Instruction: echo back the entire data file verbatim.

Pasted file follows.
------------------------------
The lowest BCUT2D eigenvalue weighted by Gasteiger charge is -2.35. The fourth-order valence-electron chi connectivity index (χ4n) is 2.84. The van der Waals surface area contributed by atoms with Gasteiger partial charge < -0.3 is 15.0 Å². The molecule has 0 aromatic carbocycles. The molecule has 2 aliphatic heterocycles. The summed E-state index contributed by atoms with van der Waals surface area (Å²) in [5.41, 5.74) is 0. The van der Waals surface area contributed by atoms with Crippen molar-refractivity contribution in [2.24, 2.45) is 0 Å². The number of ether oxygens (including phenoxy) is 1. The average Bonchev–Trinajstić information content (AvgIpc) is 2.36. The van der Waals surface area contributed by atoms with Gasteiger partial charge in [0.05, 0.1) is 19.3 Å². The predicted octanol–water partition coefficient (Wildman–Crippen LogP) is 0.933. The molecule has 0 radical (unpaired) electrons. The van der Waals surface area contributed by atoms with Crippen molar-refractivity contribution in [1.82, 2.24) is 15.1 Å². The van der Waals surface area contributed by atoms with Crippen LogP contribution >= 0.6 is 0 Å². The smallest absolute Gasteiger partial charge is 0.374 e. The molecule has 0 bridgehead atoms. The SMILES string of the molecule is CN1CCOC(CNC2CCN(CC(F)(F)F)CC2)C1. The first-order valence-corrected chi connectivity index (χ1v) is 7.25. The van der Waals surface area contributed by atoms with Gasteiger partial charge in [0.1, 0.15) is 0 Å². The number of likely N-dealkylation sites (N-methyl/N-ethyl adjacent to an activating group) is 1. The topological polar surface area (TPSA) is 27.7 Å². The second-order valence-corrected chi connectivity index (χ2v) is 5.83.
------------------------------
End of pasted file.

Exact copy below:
The lowest BCUT2D eigenvalue weighted by Gasteiger charge is -2.35. The fourth-order valence-electron chi connectivity index (χ4n) is 2.84. The van der Waals surface area contributed by atoms with Gasteiger partial charge < -0.3 is 15.0 Å². The molecule has 0 aromatic carbocycles. The molecule has 2 aliphatic heterocycles. The summed E-state index contributed by atoms with van der Waals surface area (Å²) in [5.41, 5.74) is 0. The van der Waals surface area contributed by atoms with Crippen molar-refractivity contribution in [2.24, 2.45) is 0 Å². The number of ether oxygens (including phenoxy) is 1. The average Bonchev–Trinajstić information content (AvgIpc) is 2.36. The van der Waals surface area contributed by atoms with Gasteiger partial charge in [0.05, 0.1) is 19.3 Å². The predicted octanol–water partition coefficient (Wildman–Crippen LogP) is 0.933. The molecule has 0 radical (unpaired) electrons. The van der Waals surface area contributed by atoms with Crippen molar-refractivity contribution in [1.82, 2.24) is 15.1 Å². The van der Waals surface area contributed by atoms with Crippen LogP contribution >= 0.6 is 0 Å². The smallest absolute Gasteiger partial charge is 0.374 e. The molecule has 0 bridgehead atoms. The SMILES string of the molecule is CN1CCOC(CNC2CCN(CC(F)(F)F)CC2)C1. The first-order valence-corrected chi connectivity index (χ1v) is 7.25. The van der Waals surface area contributed by atoms with Gasteiger partial charge in [0.1, 0.15) is 0 Å². The number of likely N-dealkylation sites (N-methyl/N-ethyl adjacent to an activating group) is 1. The topological polar surface area (TPSA) is 27.7 Å². The second-order valence-corrected chi connectivity index (χ2v) is 5.83.